R-E-S-P-E-C-T: DOT to Install Sleek New Bike Parking Shelters
While the NYPD, Parks Department, MTA, unnamed authorities and, of course, bike thieves, busily clip locks and cart off New Yorkers' bicycles in great number, the Department of Transportation is making sure that not only do bike commuters have a classy spot to park outdoors, but their tushies won't get wet when it rains. Next month, cyclists will be happy to see the first of many new public bike-parking shelters popping up near transit hubs throughout the city. Word has it there was a bit of flexibility built in to the Cemusa bus shelter contract and DOT decided to get a bit creative and try this out. New York Magazine reports:
The structures are from the same company that's installing those adorable new bus stops around town. As you can see, they look very similar, except they've removed the side and rear panels for easy access for up to eight bikes. (And their ad panels will show off the city bike map or reminders to pedal safely.) The Art Commission approved the design yesterday, and the contractor will build the first 5 of 37 at commuting hubs. Look for them at 17th and Broadway, DeKalb and Flatbush, Pelham Parkway and White Plains Road, Jackson Avenue at 50th Street in Long Island City, and the St. George Ferry Terminal.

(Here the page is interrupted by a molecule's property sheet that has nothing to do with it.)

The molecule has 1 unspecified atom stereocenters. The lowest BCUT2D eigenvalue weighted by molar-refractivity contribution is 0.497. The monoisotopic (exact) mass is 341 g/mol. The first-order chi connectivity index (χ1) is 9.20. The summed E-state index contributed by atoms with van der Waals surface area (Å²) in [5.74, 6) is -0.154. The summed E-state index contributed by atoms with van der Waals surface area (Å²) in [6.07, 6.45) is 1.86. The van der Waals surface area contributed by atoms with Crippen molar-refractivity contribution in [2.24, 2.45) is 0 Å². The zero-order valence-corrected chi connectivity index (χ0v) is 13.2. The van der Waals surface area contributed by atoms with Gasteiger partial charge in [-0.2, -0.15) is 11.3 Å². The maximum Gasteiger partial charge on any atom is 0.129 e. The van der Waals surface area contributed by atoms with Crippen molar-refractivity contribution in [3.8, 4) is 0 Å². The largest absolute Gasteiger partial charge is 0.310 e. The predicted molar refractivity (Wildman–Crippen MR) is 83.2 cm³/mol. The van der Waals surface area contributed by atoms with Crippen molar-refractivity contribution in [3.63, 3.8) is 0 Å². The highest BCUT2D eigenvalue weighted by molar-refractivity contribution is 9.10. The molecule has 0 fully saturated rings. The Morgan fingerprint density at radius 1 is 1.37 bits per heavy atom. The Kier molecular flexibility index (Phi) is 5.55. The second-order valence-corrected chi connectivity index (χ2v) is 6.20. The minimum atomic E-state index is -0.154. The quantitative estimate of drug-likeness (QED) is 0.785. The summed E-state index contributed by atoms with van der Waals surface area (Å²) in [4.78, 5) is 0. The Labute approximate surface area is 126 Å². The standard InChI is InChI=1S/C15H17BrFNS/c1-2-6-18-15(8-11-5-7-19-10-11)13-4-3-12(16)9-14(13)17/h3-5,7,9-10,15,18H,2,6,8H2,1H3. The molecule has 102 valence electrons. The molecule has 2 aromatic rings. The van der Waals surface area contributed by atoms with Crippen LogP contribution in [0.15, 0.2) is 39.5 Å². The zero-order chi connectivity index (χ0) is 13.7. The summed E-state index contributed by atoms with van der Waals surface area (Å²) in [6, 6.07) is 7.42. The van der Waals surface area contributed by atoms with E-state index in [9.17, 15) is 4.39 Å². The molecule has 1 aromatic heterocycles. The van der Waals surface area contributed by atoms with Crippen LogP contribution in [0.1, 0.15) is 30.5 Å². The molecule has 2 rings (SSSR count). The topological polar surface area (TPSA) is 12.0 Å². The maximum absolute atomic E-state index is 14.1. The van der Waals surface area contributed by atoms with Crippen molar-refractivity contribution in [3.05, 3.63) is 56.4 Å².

And, hey, it only took eight years. The Department of City Planning Transportation Division recommended the installation of sheltered bike parking in its 1999 Bicycle Parking Needs report:
Where space is available, the installation of CityRacks should be accompanied by the installation of a protective canopy that offers shelter from the weather. Such a shelter could be modeled after the New York City bus shelter. In addition to weather protection, such a shelter would offer the advantage of raised public awareness.